Many novice buyers have no idea that there are eight distinct types of recreational vehicle, each with its own set of characteristics making it ideal for a single application. While RVs are versatile and nearly any RV will keep the uneducated buyer happy, having just the right RV because you did the research is a great situation. Take some time to learn the differences between the major types of RVs and decide for yourself which one meets your needs.

Class A RVs

The Class A RV is also known as a motorhome, or a vehicle constructed on a chassis especially designed to hold a wider load than the average vehicle while still accommodating the road. A motorhome often has multiple rooms and may appear similar to a bus from the outside, although the internal accommodations are much different. Many motorhomes have slide-out additions, enabling users to expand their space even more while parked.

Class B RVs

The Class B RV is also known as the camper van, often constructed on a normal van base with a high roof and a low profile back. These are similar to a smaller version of the motorhome, and are suitable for camping or long-term traveling with smaller groups. In the United States, the generic term “RV” often applies to the camper van.

Class C RVs

The Class C RV is known a Class C motorhome, distinct from the Class A motorhome. These are often built on a basic truck chassis and attached to a cab. They are somewhat smaller than the standard Class A motorhome, and may be known as a “mini motorhome” accordingly.

Fifth Wheel RVs

The Fifth Wheel RV is built for towing via the fifth wheel coupling mechanism. This RV is recognizable by the trailer body, which is lengthened over the truck bed to reduce the vehicle’s total length by combining part of it with the truck bed. These are often towed by medium- or heavy-duty pickup trucks. Some of the largest Fifth Wheels are towed by freightliners or other semi-trucks.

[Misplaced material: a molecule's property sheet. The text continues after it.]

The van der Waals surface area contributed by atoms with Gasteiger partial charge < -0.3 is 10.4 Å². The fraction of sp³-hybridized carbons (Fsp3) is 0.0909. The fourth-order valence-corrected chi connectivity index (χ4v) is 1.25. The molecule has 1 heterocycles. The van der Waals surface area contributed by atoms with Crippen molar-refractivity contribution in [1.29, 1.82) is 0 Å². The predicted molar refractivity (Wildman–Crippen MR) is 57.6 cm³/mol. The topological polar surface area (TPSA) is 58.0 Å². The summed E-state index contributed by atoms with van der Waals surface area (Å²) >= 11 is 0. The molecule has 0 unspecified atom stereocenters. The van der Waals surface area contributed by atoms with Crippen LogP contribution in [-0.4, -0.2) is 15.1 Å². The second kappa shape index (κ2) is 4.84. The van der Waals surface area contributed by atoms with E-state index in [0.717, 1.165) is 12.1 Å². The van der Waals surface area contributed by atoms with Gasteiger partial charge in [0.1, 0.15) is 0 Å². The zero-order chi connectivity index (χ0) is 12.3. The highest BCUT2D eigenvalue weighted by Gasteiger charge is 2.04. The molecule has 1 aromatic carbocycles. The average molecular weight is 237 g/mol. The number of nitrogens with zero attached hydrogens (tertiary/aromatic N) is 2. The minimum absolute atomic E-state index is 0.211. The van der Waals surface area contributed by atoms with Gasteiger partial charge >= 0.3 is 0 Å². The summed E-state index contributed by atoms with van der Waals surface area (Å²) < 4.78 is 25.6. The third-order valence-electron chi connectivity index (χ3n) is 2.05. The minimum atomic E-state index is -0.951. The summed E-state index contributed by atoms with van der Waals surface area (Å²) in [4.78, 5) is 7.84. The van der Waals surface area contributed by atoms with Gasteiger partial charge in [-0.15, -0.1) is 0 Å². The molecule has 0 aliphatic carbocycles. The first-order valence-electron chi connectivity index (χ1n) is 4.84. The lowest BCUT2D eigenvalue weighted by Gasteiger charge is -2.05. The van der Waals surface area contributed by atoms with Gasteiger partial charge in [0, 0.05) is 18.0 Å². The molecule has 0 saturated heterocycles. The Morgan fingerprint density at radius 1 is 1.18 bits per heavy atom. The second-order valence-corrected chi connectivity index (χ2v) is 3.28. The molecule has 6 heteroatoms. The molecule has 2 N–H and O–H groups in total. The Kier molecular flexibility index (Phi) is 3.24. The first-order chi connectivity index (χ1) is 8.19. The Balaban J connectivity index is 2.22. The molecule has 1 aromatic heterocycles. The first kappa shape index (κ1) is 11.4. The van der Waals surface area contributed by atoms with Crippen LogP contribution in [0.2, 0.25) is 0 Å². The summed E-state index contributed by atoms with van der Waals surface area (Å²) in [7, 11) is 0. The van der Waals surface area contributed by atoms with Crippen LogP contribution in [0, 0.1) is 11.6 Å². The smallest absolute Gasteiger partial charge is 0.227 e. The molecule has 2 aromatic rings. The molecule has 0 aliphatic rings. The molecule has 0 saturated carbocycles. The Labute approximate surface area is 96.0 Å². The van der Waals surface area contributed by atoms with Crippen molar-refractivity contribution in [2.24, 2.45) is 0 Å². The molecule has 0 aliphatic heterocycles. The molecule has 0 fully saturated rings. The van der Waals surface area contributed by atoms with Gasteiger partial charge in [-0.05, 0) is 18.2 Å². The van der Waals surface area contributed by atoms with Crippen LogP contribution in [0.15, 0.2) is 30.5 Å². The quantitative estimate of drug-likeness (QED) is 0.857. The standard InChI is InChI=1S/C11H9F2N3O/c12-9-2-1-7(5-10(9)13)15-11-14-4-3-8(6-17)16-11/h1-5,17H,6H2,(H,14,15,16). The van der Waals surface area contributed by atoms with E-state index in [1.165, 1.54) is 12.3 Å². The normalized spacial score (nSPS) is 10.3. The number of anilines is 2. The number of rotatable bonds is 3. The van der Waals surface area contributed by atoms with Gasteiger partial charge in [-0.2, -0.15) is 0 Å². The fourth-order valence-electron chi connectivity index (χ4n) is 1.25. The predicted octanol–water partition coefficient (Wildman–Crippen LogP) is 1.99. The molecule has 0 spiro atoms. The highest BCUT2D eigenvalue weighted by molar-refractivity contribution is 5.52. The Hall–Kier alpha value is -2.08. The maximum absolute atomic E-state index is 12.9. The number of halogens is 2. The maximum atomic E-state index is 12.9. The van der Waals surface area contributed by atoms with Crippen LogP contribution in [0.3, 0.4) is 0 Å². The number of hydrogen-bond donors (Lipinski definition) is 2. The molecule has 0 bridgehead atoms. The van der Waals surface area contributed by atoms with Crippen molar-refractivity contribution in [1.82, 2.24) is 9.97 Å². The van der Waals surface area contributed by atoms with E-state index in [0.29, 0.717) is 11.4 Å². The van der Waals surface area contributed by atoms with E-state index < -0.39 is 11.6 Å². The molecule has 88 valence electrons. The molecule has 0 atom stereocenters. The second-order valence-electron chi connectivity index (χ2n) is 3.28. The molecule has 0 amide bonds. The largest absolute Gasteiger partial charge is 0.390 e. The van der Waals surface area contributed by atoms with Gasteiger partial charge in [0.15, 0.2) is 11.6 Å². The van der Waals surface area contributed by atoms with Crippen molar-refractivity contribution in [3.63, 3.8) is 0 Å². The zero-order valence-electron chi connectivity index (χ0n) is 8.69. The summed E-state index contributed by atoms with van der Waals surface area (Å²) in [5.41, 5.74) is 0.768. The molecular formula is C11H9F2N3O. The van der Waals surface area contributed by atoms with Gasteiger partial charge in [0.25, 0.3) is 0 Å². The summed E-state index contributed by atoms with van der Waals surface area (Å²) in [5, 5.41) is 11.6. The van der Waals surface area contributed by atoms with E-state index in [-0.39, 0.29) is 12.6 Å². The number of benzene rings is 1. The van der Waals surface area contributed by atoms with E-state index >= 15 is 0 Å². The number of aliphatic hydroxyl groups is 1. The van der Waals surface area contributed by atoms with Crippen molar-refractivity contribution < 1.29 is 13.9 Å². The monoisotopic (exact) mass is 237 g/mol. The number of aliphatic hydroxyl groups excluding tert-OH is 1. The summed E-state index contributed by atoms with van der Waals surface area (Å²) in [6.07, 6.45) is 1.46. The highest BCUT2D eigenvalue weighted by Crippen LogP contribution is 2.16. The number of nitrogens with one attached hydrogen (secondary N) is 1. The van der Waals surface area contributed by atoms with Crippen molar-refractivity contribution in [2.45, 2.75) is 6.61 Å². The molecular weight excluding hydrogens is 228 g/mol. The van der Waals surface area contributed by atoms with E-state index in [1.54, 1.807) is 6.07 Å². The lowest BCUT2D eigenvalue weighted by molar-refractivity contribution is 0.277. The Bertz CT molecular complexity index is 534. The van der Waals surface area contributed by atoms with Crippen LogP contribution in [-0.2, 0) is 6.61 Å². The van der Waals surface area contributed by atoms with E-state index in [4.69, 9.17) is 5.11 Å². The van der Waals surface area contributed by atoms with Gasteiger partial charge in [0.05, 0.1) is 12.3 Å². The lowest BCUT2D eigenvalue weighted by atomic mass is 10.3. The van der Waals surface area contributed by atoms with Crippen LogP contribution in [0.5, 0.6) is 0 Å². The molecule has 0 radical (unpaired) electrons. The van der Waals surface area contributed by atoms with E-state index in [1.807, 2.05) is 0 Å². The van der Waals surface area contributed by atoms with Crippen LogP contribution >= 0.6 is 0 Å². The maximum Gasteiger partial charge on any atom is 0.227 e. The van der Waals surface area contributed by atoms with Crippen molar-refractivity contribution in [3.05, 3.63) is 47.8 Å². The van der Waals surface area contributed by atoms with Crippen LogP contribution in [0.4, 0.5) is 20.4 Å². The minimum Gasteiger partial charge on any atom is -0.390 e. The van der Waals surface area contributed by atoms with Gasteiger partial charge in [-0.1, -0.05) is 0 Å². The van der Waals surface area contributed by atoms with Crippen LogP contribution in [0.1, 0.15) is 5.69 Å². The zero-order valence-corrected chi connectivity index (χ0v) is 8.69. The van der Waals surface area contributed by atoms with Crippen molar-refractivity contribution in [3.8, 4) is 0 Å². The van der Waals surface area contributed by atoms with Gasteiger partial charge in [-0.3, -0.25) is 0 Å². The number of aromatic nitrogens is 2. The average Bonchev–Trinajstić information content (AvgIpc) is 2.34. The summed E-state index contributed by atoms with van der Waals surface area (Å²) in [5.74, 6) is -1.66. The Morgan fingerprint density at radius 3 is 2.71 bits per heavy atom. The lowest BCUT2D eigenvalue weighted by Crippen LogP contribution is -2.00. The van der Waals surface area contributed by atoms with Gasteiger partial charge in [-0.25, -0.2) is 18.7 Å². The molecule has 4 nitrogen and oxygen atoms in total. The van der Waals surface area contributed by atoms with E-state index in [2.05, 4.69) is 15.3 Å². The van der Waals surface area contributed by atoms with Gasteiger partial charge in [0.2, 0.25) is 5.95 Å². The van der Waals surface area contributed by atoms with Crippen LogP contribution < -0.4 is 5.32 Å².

Pop-Up Trailer RVs

The Pop-Up Trailer RV is also known as a folding trailer. These are very lightweight and easy to tow because the unit has collapsible walls for easy storage and towing. The furniture, including bunk beds, is usually pullout style to minimize bulk.

Toy Hauler RVs

The Toy Hauler RV is similar to the Class A motorhome, but functions at least partially as a towing or storing space for motorcycles, all-terrain vehicles and other small vehicles. Part of the living space might still be used as actual living space, or all of the vehicle might be dedicated to hauling.

Travel Trailer RVs

The Travel Trailer RV is occasionally known as a caravan, and is a small, very basic towable unit with hard sides and a frame hitch. These often serve as a place to sleep and carry small items, but are not livable in the sense that Class A motorhomes are.

Truck Camper RVs

The Truck Camper RV is a temporary unit that installs into a pickup truck’s bed, usually utilized by hunters, adventurers and campers to create a comfortable spot in a pinch.